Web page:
Like so many spoiled beauties, they ranged through the groves—bathed in the stream—danced—flirted—played all manner of mischievous pranks, and passed their days in one merry round of thoughtless happiness. (27.11)
Does the choice of "thoughtless happiness" teach us anything about who Tommo is, and how his mind operates?
The invaders, on their march back to the sea, consoled themselves for their repulse by setting fire to every house and temple in their route; and a long line of smoking ruins defaced the once-smiling bosom of the valley, and proclaimed to its pagan inhabitants the spirit that reigned in the breasts of Christian soldiers. (4.28)
This is just awful, but is it effective? By destroying a society's infrastructure, are you also destabilizing its religious heritage?
The frightful genius of pagan worship seemed to brood in silence over the place, breathing its spell upon every object around. Here and there, in the depths of these awful shades, half screened from sight by masses of overhanging foliage, rose the idolatrous altars of the savages. (12.11)
Sometimes, just because you're not familiar with something, you're afraid of it. Where else does this operate in the book?
This holiest of spots was defended from profanation by the strictest edicts of the all-pervading 'taboo', which condemned to instant death the sacrilegious female who should enter or touch its sacred precincts, or even so much as press with her feet the ground made holy by the shadows that it cast. (12.13)
The Typee have a patriarchal (male-dominated) society—or do they? Does the exclusion of women from holy places definitely have to mean that?
[...] the devoutest Christian who visits that group with an unbiased mind, must go away mournfully asking—'Are these, alas! the fruits of twenty-five years of enlightening?' (17.6)
These are harsh words. Tommo's (read: Melville's) criticism of missionaries at the time caused quite a stir, in fact.
With this intent, he escorted me through the Taboo Groves, pointing out to my notice a variety of objects, and endeavoured to explain them in such an indescribable jargon of words, that it almost put me in bodily pain to listen to him. (22.13)
It makes you wonder how Tommo's view of the Typee religion might have changed, had they simply been able to talk to each other.
These venerable gentlemen, who I presume were the priests, kept up an uninterrupted monotonous chant, which was partly drowned in the roar of drums. (23.18)
Both "monotonous" and "drowned" have negative connotations for most of us. How do Tommo's simplest sensory descriptions reveal his attitudes toward religion in the valley?
All that day the drums resounded, the priests chanted, and the multitude feasted and roared till sunset, when the throng dispersed, and the Taboo Groves were again abandoned to quiet and repose (23.20)
The Typee religion seems to have periods of great activity, and then periods where no one much thinks about it at all.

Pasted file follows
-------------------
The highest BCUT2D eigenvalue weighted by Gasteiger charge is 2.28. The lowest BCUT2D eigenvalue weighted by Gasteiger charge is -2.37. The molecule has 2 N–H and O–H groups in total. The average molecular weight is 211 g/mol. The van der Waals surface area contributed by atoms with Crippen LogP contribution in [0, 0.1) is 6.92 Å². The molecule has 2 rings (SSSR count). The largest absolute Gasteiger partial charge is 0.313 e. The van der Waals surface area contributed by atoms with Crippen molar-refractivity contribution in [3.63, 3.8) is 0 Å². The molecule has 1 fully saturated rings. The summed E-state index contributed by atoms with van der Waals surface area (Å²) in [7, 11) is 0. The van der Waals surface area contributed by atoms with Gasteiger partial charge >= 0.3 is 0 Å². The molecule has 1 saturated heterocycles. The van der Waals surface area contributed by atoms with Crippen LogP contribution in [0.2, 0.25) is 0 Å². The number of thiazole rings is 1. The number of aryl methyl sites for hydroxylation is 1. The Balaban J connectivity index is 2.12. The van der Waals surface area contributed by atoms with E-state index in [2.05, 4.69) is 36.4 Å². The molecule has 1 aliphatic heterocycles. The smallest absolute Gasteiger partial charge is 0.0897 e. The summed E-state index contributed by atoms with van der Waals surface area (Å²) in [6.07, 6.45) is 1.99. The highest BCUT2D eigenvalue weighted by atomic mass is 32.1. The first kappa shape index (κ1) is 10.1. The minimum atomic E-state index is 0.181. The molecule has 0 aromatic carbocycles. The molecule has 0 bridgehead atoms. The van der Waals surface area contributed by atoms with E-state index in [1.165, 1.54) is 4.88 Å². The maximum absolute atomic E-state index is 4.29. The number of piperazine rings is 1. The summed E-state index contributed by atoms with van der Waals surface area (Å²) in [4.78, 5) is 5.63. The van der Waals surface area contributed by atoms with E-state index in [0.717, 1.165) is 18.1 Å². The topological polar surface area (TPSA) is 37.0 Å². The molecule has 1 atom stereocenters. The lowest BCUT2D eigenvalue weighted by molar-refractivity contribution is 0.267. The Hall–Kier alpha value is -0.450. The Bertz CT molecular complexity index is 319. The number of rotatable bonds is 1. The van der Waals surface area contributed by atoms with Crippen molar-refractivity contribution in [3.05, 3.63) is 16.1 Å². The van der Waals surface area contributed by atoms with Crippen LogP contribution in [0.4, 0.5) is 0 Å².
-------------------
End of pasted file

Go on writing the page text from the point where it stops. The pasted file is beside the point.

As a religious solemnity, however, it had not at all corresponded with the horrible descriptions of Polynesian worship which we have received in some published narratives, and especially in those accounts of the evangelized islands with which the missionaries have favoured us. (24.1)
In Melville's view, it's possible that the missionaries might have been using dramatized descriptions for an activist end.
The fact is, that there is a vast deal of unintentional humbuggery in some of the accounts we have from scientific men concerning the religious institutions of Polynesia. (24.4)
Let us pause to appreciate the use of "humbuggery." After that, realize that Melville was aware that he was up against a tide of misinterpretation and outright bigotry.
They are either too lazy or too sensible to worry themselves about abstract points of religious belief. (24.7)
This seems like a bit of a stretch to us. Are there other points in the narrative where Tommo includes evidence of the Typee's "inner life"?
The Polynesians are aware of the detestation in which Europeans hold this custom, and therefore invariably deny its existence, and with the craft peculiar to savages, endeavour to conceal every trace of it. (32.12)
This is cannibalism we're talking about here. How do the Typee view this practice, as it lines up with their religious customs?
How shall I describe the scenery that met my eye, as I looked out from this verdant recess! The narrow valley, [...] nearly hidden from view by masses of leafy verdure, seemed from where I stood like an immense arbour disclosing its vista to the eye, whilst as I advanced it insensibly widened into the loveliest vale eye ever beheld. (3.39)
Note: it's not just the most beautiful valley Tommo's every seen; it's the most beautiful valley anyone has ever seen.